But sitting behind all of these grave symptoms is a more pervasive and insidious illness. We are suffering from an absolute inability to cooperate.

Almost every issue we face exists in a blunt, binary framework and thrusts us into unambiguous role playing in a sparring match of identity politics: pro-life or pro-choice, racist or anti-racist, pro-gun or pro-gun control, pro-police or defund the police, pro-vaccine or anti vaccine, and on and on. In truth, these issues are profoundly complicated and nuanced.

Our positions are obstinately girded in biases that are confirmed and reconfirmed on social media. Our feeds are driven by algorithms and artificial intelligence that arguably understand our preconceptions better than we ourselves do.

Every once in a while, we venture out beyond the borders of our proscribed socio-political landscape. And, even more rarely, we summon the strength to engage in thoughtful dialogue only to be eviscerated by a swarm of locusts. This is the modern instantiation of the public square. Social media has proved to be a brilliant organizing tool but it is an abysmal sandbox for discourse.

Agreement on even the simplest measures of our social contract or engaging in the most token sacrifices for our mutual benefit now seem out of grasp. Forty years ago, less than 25% of us lived in landslide districts, where one candidate won in a landslide over another. Now that number is 80%. We’ve bunkered ourselves in echo chambers so resonant that all we hear are modifications of our own voice. And any thoughtful deviation from that voice now carries a personal risk where simply questioning the political orthodoxy of your group or steelmanning your opponent’s point of view in an attempt to more solidly cement your own can cost you your reputation or, in some cases, your job.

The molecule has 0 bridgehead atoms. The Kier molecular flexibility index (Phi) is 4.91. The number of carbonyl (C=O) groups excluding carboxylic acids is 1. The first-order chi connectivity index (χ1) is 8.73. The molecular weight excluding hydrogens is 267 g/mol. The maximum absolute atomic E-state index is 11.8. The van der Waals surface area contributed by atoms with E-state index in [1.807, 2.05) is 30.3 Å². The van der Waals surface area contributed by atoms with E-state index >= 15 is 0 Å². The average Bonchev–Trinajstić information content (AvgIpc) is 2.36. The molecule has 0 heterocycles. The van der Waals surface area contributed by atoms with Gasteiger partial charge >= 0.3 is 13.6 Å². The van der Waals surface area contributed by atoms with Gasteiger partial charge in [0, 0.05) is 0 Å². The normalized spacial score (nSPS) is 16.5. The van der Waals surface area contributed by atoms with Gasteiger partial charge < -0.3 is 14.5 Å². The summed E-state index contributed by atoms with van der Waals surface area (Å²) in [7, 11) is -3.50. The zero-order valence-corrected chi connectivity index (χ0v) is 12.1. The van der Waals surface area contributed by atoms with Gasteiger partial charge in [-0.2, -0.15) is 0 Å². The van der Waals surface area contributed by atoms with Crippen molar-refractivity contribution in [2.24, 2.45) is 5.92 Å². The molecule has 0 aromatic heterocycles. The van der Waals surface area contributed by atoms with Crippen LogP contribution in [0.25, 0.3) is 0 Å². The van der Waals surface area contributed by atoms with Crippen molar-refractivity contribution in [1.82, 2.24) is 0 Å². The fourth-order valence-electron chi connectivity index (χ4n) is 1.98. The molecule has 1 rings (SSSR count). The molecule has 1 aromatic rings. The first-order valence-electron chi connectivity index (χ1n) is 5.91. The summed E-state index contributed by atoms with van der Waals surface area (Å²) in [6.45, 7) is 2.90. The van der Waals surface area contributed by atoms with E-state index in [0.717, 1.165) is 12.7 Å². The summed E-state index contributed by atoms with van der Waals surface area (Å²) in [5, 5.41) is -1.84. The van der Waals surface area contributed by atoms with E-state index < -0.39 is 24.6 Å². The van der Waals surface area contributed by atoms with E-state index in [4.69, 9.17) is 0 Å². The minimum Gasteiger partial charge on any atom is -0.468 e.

Our ability to engage in thorough and respectful debate has deteriorated, but it is these very conversations that are essential in order for liberal democracy to function. We have always had disagreement but never have we been so disagreeable.

Humanity’s rise to the top of the food chain is reliant on our ability to cooperate flexibly at scale, to find uneasy consensus. Our inability to commune may lead to our demise.

Even though it may seem daunting, we must humbly seek out thorny, substantive conversations. If we care about America, and there’s plenty of good reason to, we must move beyond performative posts and memes. Conversation is not for the faint of heart, but consider the options: California and Mississippi secede? We tried a form of that in the 1800s and it didn’t work out so well. How much more unbridled vitriol can we withstand before our country completely unravels? We simply must find a way to stop screaming at each other.

Here is where I deviate from my usual soliloquizing and ask all of you to get involved. Commune would like to host a series of digital town halls with the goal of fostering thoughtful, respectful conversations around complicated societal issues. Would you be interested in partaking in such a series? And, if so, what are the issues that you would like to discuss and learn more about?

Please email me at [email protected] and let me know.

Thank you. It’s an honor to do this work.